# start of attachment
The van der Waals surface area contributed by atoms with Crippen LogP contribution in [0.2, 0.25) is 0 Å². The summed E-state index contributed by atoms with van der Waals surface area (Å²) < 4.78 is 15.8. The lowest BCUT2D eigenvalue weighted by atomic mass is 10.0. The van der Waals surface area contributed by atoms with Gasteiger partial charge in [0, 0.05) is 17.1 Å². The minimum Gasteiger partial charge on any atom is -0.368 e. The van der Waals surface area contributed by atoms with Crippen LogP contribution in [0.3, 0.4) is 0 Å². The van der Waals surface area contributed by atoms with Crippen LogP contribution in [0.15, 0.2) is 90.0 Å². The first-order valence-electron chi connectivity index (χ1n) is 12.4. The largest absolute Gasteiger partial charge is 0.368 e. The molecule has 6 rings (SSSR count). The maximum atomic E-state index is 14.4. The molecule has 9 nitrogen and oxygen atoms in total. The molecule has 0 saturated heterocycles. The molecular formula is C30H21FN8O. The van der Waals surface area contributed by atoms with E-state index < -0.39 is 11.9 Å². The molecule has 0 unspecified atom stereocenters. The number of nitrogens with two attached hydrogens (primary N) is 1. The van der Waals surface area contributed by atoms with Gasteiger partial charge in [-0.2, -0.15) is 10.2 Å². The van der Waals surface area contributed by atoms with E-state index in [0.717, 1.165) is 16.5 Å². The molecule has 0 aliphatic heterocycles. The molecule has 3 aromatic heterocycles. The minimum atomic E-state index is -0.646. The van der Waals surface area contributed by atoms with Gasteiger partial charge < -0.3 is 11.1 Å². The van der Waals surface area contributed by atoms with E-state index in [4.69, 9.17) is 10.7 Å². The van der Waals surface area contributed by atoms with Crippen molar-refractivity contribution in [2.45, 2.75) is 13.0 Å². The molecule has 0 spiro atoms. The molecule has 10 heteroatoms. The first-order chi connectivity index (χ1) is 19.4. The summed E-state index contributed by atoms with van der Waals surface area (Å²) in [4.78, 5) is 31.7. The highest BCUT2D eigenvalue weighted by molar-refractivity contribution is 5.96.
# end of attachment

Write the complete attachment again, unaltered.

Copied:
The van der Waals surface area contributed by atoms with Crippen LogP contribution in [0.2, 0.25) is 0 Å². The summed E-state index contributed by atoms with van der Waals surface area (Å²) < 4.78 is 15.8. The lowest BCUT2D eigenvalue weighted by atomic mass is 10.0. The van der Waals surface area contributed by atoms with Gasteiger partial charge in [0, 0.05) is 17.1 Å². The minimum Gasteiger partial charge on any atom is -0.368 e. The van der Waals surface area contributed by atoms with Crippen LogP contribution in [0.3, 0.4) is 0 Å². The van der Waals surface area contributed by atoms with Crippen LogP contribution in [0.15, 0.2) is 90.0 Å². The first-order valence-electron chi connectivity index (χ1n) is 12.4. The largest absolute Gasteiger partial charge is 0.368 e. The molecule has 6 rings (SSSR count). The maximum atomic E-state index is 14.4. The molecule has 9 nitrogen and oxygen atoms in total. The molecule has 0 saturated heterocycles. The molecular formula is C30H21FN8O. The van der Waals surface area contributed by atoms with E-state index < -0.39 is 11.9 Å². The molecule has 0 unspecified atom stereocenters. The number of nitrogens with two attached hydrogens (primary N) is 1. The van der Waals surface area contributed by atoms with Gasteiger partial charge in [-0.2, -0.15) is 10.2 Å². The van der Waals surface area contributed by atoms with E-state index in [0.717, 1.165) is 16.5 Å². The molecule has 0 aliphatic heterocycles. The molecule has 3 aromatic heterocycles. The minimum atomic E-state index is -0.646. The van der Waals surface area contributed by atoms with Gasteiger partial charge < -0.3 is 11.1 Å². The van der Waals surface area contributed by atoms with E-state index in [4.69, 9.17) is 10.7 Å². The van der Waals surface area contributed by atoms with Crippen molar-refractivity contribution in [2.45, 2.75) is 13.0 Å². The molecule has 0 spiro atoms. The molecule has 10 heteroatoms. The first-order chi connectivity index (χ1) is 19.4. The summed E-state index contributed by atoms with van der Waals surface area (Å²) in [4.78, 5) is 31.7. The highest BCUT2D eigenvalue weighted by molar-refractivity contribution is 5.96.